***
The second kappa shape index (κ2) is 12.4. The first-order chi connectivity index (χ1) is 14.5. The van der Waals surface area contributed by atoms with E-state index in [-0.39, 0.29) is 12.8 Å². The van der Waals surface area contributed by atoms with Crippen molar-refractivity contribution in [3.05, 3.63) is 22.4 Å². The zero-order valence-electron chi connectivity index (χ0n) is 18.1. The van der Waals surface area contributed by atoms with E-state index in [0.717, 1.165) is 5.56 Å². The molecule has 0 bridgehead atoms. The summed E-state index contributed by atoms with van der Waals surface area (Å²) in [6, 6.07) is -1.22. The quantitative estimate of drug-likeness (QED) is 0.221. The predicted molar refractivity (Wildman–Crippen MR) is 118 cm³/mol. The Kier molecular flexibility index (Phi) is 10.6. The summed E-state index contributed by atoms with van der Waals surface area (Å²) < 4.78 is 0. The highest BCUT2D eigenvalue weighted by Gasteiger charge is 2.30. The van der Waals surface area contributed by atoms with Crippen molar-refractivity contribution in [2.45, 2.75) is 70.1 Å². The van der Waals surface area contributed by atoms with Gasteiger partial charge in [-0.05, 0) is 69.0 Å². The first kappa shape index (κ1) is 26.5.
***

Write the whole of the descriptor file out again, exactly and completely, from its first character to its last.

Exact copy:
The second kappa shape index (κ2) is 12.4. The first-order chi connectivity index (χ1) is 14.5. The van der Waals surface area contributed by atoms with E-state index in [-0.39, 0.29) is 12.8 Å². The van der Waals surface area contributed by atoms with Crippen molar-refractivity contribution in [3.05, 3.63) is 22.4 Å². The zero-order valence-electron chi connectivity index (χ0n) is 18.1. The van der Waals surface area contributed by atoms with E-state index in [0.717, 1.165) is 5.56 Å². The molecule has 0 bridgehead atoms. The summed E-state index contributed by atoms with van der Waals surface area (Å²) in [6, 6.07) is -1.22. The quantitative estimate of drug-likeness (QED) is 0.221. The predicted molar refractivity (Wildman–Crippen MR) is 118 cm³/mol. The Kier molecular flexibility index (Phi) is 10.6. The summed E-state index contributed by atoms with van der Waals surface area (Å²) < 4.78 is 0. The highest BCUT2D eigenvalue weighted by Gasteiger charge is 2.30. The van der Waals surface area contributed by atoms with Crippen molar-refractivity contribution in [2.45, 2.75) is 70.1 Å². The van der Waals surface area contributed by atoms with Gasteiger partial charge in [-0.05, 0) is 69.0 Å². The first kappa shape index (κ1) is 26.5.